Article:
Scientists have successfully transplanted coral on to Australia’s Great Barrier Reef, designed to restore damage caused by climate change, pollution, and over fishing.

A similar project has seen success in the Philippines where vast stretches of coral have been damaged by blast fishing practices.

The project is led by Southern Cross University professor Peter Harrison, who collected coral eggs and sperm from Heron Island’s reef in November 2016, during what is known as coral spawning.

He matured these in tanks to produce over a million larvae, before depositing them on the reef, using a mesh enclosure to protect them. Over a hundred have survived and are growing successfully on the reef, giving new hope of salvaging some of its damaged ecosystems.

Harrison said the results are “very promising … the success of this new research not only applies to the Great Barrier Reef, but has potential global significance … it may be one of the answers to some of the problems in the Great Barrier Reef. It’s a glimmer of hope”.

The project intends to help rebuild feeder reefs which supply coral to other areas, and support the area’s marine ecosystem.

However, many have cautioned that the process cannot fully restore the 3,000 reefs that make up the site’s vast network covering 132,000 square miles, and more needs to be done to fight the effects of climate change.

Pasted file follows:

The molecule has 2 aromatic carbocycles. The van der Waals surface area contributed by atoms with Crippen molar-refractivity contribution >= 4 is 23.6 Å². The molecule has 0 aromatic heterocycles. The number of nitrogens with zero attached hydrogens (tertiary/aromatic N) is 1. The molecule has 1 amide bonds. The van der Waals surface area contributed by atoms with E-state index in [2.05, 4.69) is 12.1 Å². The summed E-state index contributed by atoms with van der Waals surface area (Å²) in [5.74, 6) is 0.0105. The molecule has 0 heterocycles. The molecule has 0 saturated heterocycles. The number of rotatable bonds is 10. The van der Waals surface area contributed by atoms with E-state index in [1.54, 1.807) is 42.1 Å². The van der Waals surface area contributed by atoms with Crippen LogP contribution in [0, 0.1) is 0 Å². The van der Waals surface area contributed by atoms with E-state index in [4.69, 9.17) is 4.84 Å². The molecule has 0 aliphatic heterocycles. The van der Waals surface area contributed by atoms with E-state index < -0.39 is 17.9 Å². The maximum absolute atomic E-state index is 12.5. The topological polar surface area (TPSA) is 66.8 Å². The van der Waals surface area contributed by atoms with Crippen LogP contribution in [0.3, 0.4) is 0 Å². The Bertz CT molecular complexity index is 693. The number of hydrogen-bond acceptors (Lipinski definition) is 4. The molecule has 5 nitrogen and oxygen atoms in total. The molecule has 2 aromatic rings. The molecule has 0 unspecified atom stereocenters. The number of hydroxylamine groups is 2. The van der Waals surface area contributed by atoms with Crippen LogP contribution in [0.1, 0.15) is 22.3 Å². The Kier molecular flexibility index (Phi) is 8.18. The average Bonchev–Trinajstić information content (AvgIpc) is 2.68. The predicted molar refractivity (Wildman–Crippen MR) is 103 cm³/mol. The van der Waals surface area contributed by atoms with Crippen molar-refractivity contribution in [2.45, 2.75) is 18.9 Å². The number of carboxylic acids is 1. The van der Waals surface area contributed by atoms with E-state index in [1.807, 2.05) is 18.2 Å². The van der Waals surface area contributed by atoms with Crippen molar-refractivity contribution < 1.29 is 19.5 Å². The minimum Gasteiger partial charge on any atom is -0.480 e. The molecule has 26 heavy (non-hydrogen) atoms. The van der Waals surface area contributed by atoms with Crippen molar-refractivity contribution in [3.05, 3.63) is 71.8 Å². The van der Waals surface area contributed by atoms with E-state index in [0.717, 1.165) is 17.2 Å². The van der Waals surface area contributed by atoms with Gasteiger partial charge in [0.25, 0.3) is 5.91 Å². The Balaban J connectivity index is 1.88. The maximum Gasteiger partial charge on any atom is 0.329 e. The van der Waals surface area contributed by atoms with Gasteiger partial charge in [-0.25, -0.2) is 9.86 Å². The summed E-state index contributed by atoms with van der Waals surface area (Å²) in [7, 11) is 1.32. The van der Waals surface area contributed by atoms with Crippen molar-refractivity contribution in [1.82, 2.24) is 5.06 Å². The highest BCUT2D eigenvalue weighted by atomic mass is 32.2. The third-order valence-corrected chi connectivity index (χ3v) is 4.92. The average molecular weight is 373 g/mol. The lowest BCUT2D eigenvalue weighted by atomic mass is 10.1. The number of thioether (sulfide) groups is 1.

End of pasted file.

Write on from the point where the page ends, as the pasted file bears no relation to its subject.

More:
Anna Marsden, managing director for the Great Barrier Reef Foundation, said:

There is much more to be done, but this is definitely a great leap forward for the reef, and for the restoration and repair of reefs worldwide. It’s time to be bold and take some calculated risks because that’s the way we’ll make a change in how we can help restore our coral reefs.

According to David Wachenfeld, chief scientist at the Great Barrier Reef Marine Park  Authority (GBRMPA), the next step would be to extend the scale of the project from its current 1,076 square feet to several kilometers.

It’s not just about having any coral. It’s about getting coral big enough to reproduce. Then we’ve really cracked this problem, because we’ve kick started the natural recovery process of the reef. In the past, the Marine Park Authority has had a philosophy of basically getting out of nature’s way. But climate change is really changing that. The reef is battered and bruised. It’s more impacted than it’s ever been before.

The Australian Government has committed increased funding in the development of better collection techniques and the expansion of the project.

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Federal Environment Minister Josh Frydenberg announced $400,000 for Harrison’s research, and said he would consider more funding if it was successful.

An additional $200,000 has been promised by the GBRMPA to aid the search for the best sites to employ the project further.

But Harrison said another $1m to $2m a year is needed over the next five to ten years for the project to be developed on a meaningful scale.

The extensive damage seen on the Great Barrier Reef is due to rising sea temperatures which in turn bleaches the coral.

Though bleaching is not always fatal for coral, a study conducted last year found “the largest die-off of corals ever recorded” with around 67 percent of shallow water coral in a 700 kilometre stretch found dead.